Considered by most recruiting gurus to be the top high school big man in the nation last season, Favors is averaging 11 points and 9 rebounds as a freshman. The 6-foot-9, 220-pound hometown star is another terrific athlete, but often seems to drift in and out of games.
"He's a freakish athlete," the scout said, "but he's not really refined on offense. He's not really great inside or that skilled on the perimeter, facing the basket. He can do a little of both, but doesn't seem to know what type of player he wants to be. I mean, he can really finish inside and has great agility, but he needs to learn how to post, take contact and finish without sacrificing balance and technique. He doesn't handle the ball or shoot it great, so working from the outside in is a stretch for his skill level, for now.
"But he definitely defends the rim with enthusiasm and rebounds the same way. He has too many physical tools to overlook and he's still young enough to develop skills. People said, and are still saying, Dwight Howard doesn't have a post-up game or go-to move and so on, and he's done pretty well. I'm not saying Favors will be as good as Howard, he's not as big, but he has that type of athleticism."
Evan Turner, swingman, Ohio State
The ability to spill into the margins on a stat sheet makes the Buckeye junior a top candidate for national Player of the Year honors and a high lottery selection if he (like we're assuming about him and the others on this list) enters the draft. He's not a freakish athlete, but did endure a freakish fall during a dunk that ended with two fractured vertebrae.
He returned more quickly than expected and is averaging 18.4 points, 9.9 rebounds, 5.5 assists and ... 3.9 turnovers. Turner has a wicked crossover that enables him to get into the lane and behave as something of a point-forward.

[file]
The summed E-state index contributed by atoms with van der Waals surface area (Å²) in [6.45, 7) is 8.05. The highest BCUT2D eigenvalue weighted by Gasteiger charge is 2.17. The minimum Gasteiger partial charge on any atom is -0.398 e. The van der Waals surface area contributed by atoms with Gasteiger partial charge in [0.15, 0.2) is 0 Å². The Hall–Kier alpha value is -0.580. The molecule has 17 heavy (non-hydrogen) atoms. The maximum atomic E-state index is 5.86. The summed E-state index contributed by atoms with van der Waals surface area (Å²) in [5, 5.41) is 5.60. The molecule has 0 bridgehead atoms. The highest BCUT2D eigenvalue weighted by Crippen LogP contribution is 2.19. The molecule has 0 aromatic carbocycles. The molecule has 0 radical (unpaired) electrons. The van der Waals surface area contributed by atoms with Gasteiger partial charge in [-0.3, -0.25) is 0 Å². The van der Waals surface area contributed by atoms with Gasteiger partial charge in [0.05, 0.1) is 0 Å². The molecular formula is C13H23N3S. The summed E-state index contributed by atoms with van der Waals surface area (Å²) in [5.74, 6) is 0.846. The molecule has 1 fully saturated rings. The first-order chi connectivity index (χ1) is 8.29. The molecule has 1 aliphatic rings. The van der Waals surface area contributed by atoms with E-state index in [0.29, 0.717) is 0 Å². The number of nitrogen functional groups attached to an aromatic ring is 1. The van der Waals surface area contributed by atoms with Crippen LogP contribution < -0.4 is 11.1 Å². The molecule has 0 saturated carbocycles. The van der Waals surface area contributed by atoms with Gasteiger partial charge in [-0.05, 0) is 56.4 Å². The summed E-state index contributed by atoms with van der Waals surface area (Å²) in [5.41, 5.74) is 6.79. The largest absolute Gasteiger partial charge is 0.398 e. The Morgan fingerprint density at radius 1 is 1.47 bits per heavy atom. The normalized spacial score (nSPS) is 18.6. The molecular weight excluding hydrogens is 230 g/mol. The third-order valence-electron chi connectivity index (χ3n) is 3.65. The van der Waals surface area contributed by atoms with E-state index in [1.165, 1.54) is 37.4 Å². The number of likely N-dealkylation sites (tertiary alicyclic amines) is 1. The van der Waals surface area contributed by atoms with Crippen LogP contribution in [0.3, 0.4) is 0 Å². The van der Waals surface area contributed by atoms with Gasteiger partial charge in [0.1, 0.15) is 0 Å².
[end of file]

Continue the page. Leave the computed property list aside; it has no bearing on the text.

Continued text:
"You just have to wonder how he'll blend in with a team that doesn't just give him the ball and all that freedom," the scout said of Turner. "Don't get me wrong ... the kid does a little bit of everything and that's a plus. But we really haven't seen what he can do off the ball. Not a great shooter, but OK. Not a great athlete, but OK. With all of that offensive responsibility, he tends to force things and turns the ball over too much. But he can really handle it and defends and rebounds very well.
"On second thought, the team that gets him probably isn't that good right now, so maybe they would let him have the ball, who knows?"
DeMarcus Cousins, center, Kentucky
Another big catch in John Calipari's first Lexington recruiting class, Cousins was the prospect the real scouting sticklers warned you about. During the high school camps and showcases, the 6-10, 270-pounder seemed aloof, disinterested in giving maximum effort and not exactly the definition of coach-able. But he's improved in all phases under Calipari and has elevated his considerable stock; the lottery now beckons.
"Wow, he's really turned some perceptions around," the scout said of Cousins. "He's not a hover-craft like Favors, but he's got an NBA body. He didn't like to bang that much and used to drift to the perimeter a lot, but that's changing. He has really nice hands and good feet ... probably playing more physically after working with guys like (teammate) Patrick Patterson in practice.
If his consistency continues to rise, he'll go pretty high.
"His stamina was in question, but even though he's only gettin' about 20 minutes a game, he's still puttin' up 16 points and about 10 rebounds. He seems like much less of a risk than some guys who went straight from high school and have developed into pretty good NBA players."
Hassan Whiteside, center, Marshall
OK, so the 6-11, 225-pound freshman may be on the lottery fringe right now, but he's barged onto the radar screen without the usual fanfare and is athletic enough to keep scouts on edge. He's averaging 13 points, almost 10 rebounds and a crazy 5.5 blocks per game for the Thundering Herd. With NBA teams historically willing to take chances on big guys -- especially those who can elevate and run -- Whiteside, who's 20 years old, could be much in demand (if he commits) come June.
"Boy, a lot of people are watching this guy closely," the scout said. "He had 18 (points) and 6 (rebounds) against a very good West Virginia team recently. Not much of a repertoire in the post, but you'd get him for defense and rebounding and hope the work ethic is there for him to become a decent option. Seems like a hard worker. This is a run-jump league and this is a guy who could really move up the charts as the weeks roll on."